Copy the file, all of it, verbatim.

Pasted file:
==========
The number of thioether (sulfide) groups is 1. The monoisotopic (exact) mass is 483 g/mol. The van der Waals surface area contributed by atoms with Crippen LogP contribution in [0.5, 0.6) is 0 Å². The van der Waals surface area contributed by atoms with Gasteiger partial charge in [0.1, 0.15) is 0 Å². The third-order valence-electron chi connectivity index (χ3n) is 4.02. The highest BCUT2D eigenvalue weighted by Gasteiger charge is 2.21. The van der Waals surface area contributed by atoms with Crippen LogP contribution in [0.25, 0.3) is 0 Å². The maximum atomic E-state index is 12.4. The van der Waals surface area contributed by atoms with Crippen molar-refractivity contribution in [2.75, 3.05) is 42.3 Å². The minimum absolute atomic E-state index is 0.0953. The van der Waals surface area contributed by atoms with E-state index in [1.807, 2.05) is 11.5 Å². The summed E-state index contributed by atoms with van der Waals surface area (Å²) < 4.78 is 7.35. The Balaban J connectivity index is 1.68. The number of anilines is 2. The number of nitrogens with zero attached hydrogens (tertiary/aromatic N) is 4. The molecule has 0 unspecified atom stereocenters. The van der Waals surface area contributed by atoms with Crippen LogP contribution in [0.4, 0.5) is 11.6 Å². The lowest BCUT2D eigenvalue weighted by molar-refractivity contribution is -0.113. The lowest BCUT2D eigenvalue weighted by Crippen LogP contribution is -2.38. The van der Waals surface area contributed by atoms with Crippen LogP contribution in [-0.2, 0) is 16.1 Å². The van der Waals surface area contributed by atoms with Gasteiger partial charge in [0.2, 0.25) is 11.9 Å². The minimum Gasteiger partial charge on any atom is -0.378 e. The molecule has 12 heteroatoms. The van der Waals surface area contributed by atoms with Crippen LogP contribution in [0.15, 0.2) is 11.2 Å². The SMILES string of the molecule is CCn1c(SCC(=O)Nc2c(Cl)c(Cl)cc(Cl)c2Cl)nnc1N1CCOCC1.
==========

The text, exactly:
The number of thioether (sulfide) groups is 1. The monoisotopic (exact) mass is 483 g/mol. The van der Waals surface area contributed by atoms with Crippen LogP contribution in [0.5, 0.6) is 0 Å². The van der Waals surface area contributed by atoms with Gasteiger partial charge in [0.1, 0.15) is 0 Å². The third-order valence-electron chi connectivity index (χ3n) is 4.02. The highest BCUT2D eigenvalue weighted by Gasteiger charge is 2.21. The van der Waals surface area contributed by atoms with Crippen LogP contribution in [0.25, 0.3) is 0 Å². The maximum atomic E-state index is 12.4. The van der Waals surface area contributed by atoms with Crippen molar-refractivity contribution in [2.75, 3.05) is 42.3 Å². The minimum absolute atomic E-state index is 0.0953. The van der Waals surface area contributed by atoms with E-state index in [1.807, 2.05) is 11.5 Å². The summed E-state index contributed by atoms with van der Waals surface area (Å²) < 4.78 is 7.35. The Balaban J connectivity index is 1.68. The number of anilines is 2. The number of nitrogens with zero attached hydrogens (tertiary/aromatic N) is 4. The molecule has 0 unspecified atom stereocenters. The van der Waals surface area contributed by atoms with Crippen LogP contribution in [0.4, 0.5) is 11.6 Å². The lowest BCUT2D eigenvalue weighted by molar-refractivity contribution is -0.113. The lowest BCUT2D eigenvalue weighted by Crippen LogP contribution is -2.38. The van der Waals surface area contributed by atoms with Crippen LogP contribution in [-0.2, 0) is 16.1 Å². The van der Waals surface area contributed by atoms with Gasteiger partial charge in [0.2, 0.25) is 11.9 Å². The minimum Gasteiger partial charge on any atom is -0.378 e. The molecule has 12 heteroatoms. The van der Waals surface area contributed by atoms with Crippen LogP contribution in [0.15, 0.2) is 11.2 Å². The SMILES string of the molecule is CCn1c(SCC(=O)Nc2c(Cl)c(Cl)cc(Cl)c2Cl)nnc1N1CCOCC1.